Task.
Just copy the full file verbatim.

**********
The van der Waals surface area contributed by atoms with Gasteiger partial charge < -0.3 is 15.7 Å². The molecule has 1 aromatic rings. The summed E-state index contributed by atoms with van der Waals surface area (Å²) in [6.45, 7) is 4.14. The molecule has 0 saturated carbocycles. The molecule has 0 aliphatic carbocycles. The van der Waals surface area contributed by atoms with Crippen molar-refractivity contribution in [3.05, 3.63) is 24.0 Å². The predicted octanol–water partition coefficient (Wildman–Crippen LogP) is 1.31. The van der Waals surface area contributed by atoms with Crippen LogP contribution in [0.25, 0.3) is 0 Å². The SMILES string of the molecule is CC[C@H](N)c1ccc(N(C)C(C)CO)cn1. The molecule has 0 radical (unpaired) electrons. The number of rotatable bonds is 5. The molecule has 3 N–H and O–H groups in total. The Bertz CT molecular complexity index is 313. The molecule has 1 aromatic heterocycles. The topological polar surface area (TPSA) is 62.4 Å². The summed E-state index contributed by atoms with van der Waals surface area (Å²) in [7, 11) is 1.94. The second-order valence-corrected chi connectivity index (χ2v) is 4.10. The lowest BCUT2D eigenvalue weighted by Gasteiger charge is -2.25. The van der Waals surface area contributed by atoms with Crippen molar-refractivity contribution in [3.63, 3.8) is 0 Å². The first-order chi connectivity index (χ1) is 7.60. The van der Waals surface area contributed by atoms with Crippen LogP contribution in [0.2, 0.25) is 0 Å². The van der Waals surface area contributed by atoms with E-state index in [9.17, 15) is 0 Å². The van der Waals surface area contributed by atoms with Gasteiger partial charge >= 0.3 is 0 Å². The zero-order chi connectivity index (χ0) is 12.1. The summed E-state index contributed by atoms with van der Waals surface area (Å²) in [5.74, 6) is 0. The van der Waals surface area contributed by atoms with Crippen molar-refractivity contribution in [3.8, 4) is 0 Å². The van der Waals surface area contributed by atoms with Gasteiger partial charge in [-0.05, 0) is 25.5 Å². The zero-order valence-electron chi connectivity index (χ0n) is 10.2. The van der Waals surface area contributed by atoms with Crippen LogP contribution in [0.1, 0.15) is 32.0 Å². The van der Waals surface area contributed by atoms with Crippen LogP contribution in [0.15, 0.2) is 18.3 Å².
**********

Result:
The van der Waals surface area contributed by atoms with Gasteiger partial charge < -0.3 is 15.7 Å². The molecule has 1 aromatic rings. The summed E-state index contributed by atoms with van der Waals surface area (Å²) in [6.45, 7) is 4.14. The molecule has 0 saturated carbocycles. The molecule has 0 aliphatic carbocycles. The van der Waals surface area contributed by atoms with Crippen molar-refractivity contribution in [3.05, 3.63) is 24.0 Å². The predicted octanol–water partition coefficient (Wildman–Crippen LogP) is 1.31. The van der Waals surface area contributed by atoms with Crippen LogP contribution in [0.25, 0.3) is 0 Å². The SMILES string of the molecule is CC[C@H](N)c1ccc(N(C)C(C)CO)cn1. The molecule has 0 radical (unpaired) electrons. The number of rotatable bonds is 5. The molecule has 3 N–H and O–H groups in total. The Bertz CT molecular complexity index is 313. The molecule has 1 aromatic heterocycles. The topological polar surface area (TPSA) is 62.4 Å². The summed E-state index contributed by atoms with van der Waals surface area (Å²) in [7, 11) is 1.94. The second-order valence-corrected chi connectivity index (χ2v) is 4.10. The lowest BCUT2D eigenvalue weighted by Gasteiger charge is -2.25. The van der Waals surface area contributed by atoms with Crippen molar-refractivity contribution in [3.63, 3.8) is 0 Å². The first-order chi connectivity index (χ1) is 7.60. The van der Waals surface area contributed by atoms with Crippen LogP contribution in [0.2, 0.25) is 0 Å². The van der Waals surface area contributed by atoms with E-state index in [9.17, 15) is 0 Å². The van der Waals surface area contributed by atoms with Gasteiger partial charge >= 0.3 is 0 Å². The zero-order chi connectivity index (χ0) is 12.1. The summed E-state index contributed by atoms with van der Waals surface area (Å²) in [5.74, 6) is 0. The van der Waals surface area contributed by atoms with Crippen molar-refractivity contribution in [3.8, 4) is 0 Å². The van der Waals surface area contributed by atoms with Gasteiger partial charge in [-0.05, 0) is 25.5 Å². The zero-order valence-electron chi connectivity index (χ0n) is 10.2. The van der Waals surface area contributed by atoms with Crippen LogP contribution in [0.1, 0.15) is 32.0 Å². The van der Waals surface area contributed by atoms with Crippen LogP contribution in [0.15, 0.2) is 18.3 Å².